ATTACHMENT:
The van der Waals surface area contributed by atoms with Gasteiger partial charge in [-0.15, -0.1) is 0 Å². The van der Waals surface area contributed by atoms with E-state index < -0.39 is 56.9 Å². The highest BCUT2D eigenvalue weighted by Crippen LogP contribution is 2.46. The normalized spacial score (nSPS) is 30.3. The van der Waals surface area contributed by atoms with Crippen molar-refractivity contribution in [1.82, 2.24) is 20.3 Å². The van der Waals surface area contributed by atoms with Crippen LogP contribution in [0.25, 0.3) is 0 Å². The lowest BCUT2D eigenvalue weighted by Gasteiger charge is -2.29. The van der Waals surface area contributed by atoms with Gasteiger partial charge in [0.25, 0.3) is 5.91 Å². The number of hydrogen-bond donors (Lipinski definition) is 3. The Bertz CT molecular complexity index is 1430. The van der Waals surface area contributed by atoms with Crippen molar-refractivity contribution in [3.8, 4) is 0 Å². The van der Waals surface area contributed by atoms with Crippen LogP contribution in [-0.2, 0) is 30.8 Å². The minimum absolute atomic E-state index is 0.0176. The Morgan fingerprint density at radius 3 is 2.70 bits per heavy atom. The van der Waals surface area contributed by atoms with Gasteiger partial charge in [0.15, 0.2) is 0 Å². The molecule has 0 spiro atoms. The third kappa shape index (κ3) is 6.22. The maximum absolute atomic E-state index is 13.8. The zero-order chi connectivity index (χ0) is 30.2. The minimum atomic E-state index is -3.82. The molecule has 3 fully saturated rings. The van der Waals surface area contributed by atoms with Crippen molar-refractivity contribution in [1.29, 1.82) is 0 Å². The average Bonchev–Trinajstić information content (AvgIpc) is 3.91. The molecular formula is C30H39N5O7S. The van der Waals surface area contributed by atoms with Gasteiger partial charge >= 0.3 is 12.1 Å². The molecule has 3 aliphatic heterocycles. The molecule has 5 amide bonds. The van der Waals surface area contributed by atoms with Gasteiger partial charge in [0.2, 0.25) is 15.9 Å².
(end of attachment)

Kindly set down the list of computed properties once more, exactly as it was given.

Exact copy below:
The van der Waals surface area contributed by atoms with Gasteiger partial charge in [-0.15, -0.1) is 0 Å². The van der Waals surface area contributed by atoms with E-state index < -0.39 is 56.9 Å². The highest BCUT2D eigenvalue weighted by Crippen LogP contribution is 2.46. The normalized spacial score (nSPS) is 30.3. The van der Waals surface area contributed by atoms with Crippen molar-refractivity contribution in [1.82, 2.24) is 20.3 Å². The van der Waals surface area contributed by atoms with Crippen LogP contribution in [0.25, 0.3) is 0 Å². The lowest BCUT2D eigenvalue weighted by Gasteiger charge is -2.29. The van der Waals surface area contributed by atoms with Gasteiger partial charge in [0.25, 0.3) is 5.91 Å². The number of hydrogen-bond donors (Lipinski definition) is 3. The Bertz CT molecular complexity index is 1430. The van der Waals surface area contributed by atoms with Crippen molar-refractivity contribution in [3.8, 4) is 0 Å². The van der Waals surface area contributed by atoms with Crippen LogP contribution in [-0.2, 0) is 30.8 Å². The minimum absolute atomic E-state index is 0.0176. The Morgan fingerprint density at radius 3 is 2.70 bits per heavy atom. The van der Waals surface area contributed by atoms with Gasteiger partial charge in [0.15, 0.2) is 0 Å². The molecule has 0 spiro atoms. The third kappa shape index (κ3) is 6.22. The maximum absolute atomic E-state index is 13.8. The zero-order chi connectivity index (χ0) is 30.2. The minimum atomic E-state index is -3.82. The molecule has 3 fully saturated rings. The van der Waals surface area contributed by atoms with Crippen molar-refractivity contribution in [1.29, 1.82) is 0 Å². The average Bonchev–Trinajstić information content (AvgIpc) is 3.91. The molecular formula is C30H39N5O7S. The van der Waals surface area contributed by atoms with Gasteiger partial charge >= 0.3 is 12.1 Å². The molecule has 3 aliphatic heterocycles. The molecule has 5 amide bonds. The van der Waals surface area contributed by atoms with Gasteiger partial charge in [0.2, 0.25) is 15.9 Å².